After all these years, I am still involved in the process of self-discovery.
It’s better to explore life and make mistakes than to play it safe.
Mistakes are part of the dues one pays for a full life.
– Sophia Loren
One of the biggest hurdles to achieving what we want in life is the ability to move on from the past. We all allow our past successes and failures to define who we are (“I am a failure because I did X or did not do Y”). We hang on to a past success like a banner declaring how great we are; or carry the weight of a past failure like a ball and chain. One of these days I’ll do a post listing 100 times I’ve failed. It will be a beauty!
But allow me to offer you a different way to see the past. You are not what you did. Those are actions, they had consequences, and they are part of your life experience, but they do not define you.
- Sometime in the past couple of years, you enjoyed a success.
- Sometime in the past week, maybe you did the dishes but left the bathroom messy.
- Sometime in the past couple of years, you may have messed up, big time.
- Sometime in the past year, you spoke in anger.
I’m using these examples to get you to think about your past as a series of experiences, not as “this is what I am”. These are things you did, but they should live in your personal history book as memories, not as pedestals or crutches.
We learn from our successes, but our greatest teachers are the failures. Congratulate yourself on your successes. Take full ownership of your mistakes, learn from them, and forgive yourself for them. And then, give yourself permission to move on.
Your exercise for today is to write what you perceive to be your past successes, and on a separate sheet of paper, your past failures. Keep it short and simple. Just the facts. It’s important you don’t judge yourself – just state the raw data about the event. For example, “I did not run the ½ marathon.”
Then, for each success and each failure, write down what you were thinking and doing that created that result. For example, “Training was hard in the beginning. It hurt! I was sore all the time. I didn’t believe I could run that far so I stopped training after 3 weeks.” Again, just the facts, not judgments.
The next step is cathartic. You know how your mind loves to rehash the dramas of the past? Oh yes! We all spend tons of time and mental energy wishing we could turn back the clock and fix things. Of course you cannot relive the past, but for all the mental energy spent back there, you may as well be – at the expense of what is going on in your life right now! Here’s your chance to put that to rest, forever!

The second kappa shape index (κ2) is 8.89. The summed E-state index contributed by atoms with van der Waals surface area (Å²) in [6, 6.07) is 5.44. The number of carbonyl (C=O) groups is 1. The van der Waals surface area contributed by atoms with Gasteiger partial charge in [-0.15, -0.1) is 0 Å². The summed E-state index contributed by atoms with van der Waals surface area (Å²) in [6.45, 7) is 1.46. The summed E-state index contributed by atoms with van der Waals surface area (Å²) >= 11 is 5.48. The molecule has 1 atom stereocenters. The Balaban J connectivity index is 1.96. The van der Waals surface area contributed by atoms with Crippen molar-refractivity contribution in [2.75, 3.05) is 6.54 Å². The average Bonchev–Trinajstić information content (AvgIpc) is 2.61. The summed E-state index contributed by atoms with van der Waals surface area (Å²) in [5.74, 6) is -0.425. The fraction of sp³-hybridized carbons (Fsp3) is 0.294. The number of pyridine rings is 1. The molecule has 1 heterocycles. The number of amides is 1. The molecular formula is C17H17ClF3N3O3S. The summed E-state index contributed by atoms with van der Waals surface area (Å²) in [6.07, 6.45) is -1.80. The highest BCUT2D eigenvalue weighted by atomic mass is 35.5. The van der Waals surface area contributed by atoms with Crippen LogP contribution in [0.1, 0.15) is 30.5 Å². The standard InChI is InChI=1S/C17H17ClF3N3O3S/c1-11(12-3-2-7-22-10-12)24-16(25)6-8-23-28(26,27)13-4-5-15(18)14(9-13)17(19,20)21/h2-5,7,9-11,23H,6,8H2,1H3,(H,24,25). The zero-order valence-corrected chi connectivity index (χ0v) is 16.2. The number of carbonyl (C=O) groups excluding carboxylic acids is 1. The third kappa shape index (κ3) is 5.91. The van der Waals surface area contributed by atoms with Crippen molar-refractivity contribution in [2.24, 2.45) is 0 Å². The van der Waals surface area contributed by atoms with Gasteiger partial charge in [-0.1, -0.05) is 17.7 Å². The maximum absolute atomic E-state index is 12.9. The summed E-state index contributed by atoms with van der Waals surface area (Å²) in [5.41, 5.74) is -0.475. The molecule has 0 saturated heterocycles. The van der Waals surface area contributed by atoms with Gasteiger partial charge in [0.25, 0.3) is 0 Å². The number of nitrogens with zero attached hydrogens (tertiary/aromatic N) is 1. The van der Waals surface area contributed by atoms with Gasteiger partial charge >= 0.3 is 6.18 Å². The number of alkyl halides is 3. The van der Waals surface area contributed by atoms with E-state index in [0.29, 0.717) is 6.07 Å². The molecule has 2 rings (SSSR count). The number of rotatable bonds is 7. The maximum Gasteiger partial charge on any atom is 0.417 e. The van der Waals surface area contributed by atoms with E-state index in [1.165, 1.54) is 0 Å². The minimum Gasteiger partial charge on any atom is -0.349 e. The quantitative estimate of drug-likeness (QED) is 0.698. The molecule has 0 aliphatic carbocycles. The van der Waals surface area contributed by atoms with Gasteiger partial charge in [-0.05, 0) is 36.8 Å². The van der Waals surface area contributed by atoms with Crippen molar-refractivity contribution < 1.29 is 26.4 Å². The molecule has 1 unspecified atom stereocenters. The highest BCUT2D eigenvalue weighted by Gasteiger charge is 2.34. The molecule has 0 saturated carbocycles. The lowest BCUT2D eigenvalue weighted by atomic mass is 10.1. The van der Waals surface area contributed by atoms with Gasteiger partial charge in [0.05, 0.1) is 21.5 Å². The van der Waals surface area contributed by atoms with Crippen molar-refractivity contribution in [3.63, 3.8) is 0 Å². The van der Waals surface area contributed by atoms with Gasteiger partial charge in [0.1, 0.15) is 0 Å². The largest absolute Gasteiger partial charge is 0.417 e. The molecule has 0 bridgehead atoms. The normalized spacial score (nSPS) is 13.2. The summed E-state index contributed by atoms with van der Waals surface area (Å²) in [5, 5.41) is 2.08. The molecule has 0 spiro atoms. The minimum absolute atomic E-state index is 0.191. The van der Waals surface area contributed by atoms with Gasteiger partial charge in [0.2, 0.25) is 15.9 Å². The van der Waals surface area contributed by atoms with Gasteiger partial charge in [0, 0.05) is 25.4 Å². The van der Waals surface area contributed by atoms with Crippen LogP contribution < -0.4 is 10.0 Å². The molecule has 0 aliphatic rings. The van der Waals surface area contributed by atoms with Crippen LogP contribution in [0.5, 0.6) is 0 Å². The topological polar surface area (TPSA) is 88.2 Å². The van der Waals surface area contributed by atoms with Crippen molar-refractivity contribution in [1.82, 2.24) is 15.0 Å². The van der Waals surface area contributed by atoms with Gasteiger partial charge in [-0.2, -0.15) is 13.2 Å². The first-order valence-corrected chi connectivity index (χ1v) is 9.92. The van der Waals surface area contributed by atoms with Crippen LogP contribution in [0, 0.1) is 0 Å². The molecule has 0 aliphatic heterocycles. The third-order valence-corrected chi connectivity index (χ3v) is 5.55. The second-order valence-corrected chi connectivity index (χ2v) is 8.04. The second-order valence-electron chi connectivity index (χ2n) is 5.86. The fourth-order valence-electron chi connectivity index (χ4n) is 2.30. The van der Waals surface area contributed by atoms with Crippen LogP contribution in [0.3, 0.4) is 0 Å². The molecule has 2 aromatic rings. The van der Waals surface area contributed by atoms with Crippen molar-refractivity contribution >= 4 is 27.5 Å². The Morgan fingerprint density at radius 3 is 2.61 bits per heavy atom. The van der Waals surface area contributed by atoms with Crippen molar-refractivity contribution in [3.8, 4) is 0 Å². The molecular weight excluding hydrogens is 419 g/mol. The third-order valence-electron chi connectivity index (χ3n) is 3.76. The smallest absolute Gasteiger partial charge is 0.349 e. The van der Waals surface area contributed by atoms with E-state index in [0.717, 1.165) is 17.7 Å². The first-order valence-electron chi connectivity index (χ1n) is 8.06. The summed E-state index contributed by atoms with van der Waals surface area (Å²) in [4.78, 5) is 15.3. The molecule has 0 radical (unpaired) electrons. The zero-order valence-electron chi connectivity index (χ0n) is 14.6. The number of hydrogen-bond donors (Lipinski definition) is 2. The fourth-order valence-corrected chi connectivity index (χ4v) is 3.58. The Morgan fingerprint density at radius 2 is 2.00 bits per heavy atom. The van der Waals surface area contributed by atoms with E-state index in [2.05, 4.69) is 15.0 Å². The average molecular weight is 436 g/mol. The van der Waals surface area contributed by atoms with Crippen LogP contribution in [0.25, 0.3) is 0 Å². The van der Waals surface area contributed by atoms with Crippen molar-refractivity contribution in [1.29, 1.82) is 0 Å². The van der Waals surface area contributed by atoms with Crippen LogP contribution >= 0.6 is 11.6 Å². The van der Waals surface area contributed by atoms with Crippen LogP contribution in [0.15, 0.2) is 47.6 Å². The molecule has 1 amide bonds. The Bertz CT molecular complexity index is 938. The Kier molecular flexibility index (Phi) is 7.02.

For each failure, write down what you wish you could do again. Make it a formal declaration of what you would have done differently. Get it out of your head onto a piece of paper. You might write something like, “I would have stuck to my training plan instead of taking the easy way out, because I would have seen progress and it would have inspired me to keep going. I would not have given in to laziness. I would have been tougher with myself and seen it through to the end.” Write it down, really take in the meaning of what you just wrote, and LET IT GO. Shred or burn that paper! That is the last time you need to think about that event. Let the act of processing the event “formally” like this, be the closure. Say to yourself, “now I know exactly what to do if this situation comes up again.”
By creating something positive out of that experience, and “solving” it, you can LET IT GO. Your mind has processed the event, come up with a great solution, and now, you have given your mind the command to move on!
Do you see the immense power in this? Do you see how you can immediately turn every single failure into a valuable learning experience?
Don’t let the past dictate your future. Your goals don’t have to have any conditions attached to them. Just because you couldn’t achieve something in the past, that does NOT mean you can’t do it now. Every single past experience has been a stepping-stone for your success, if you learn from it!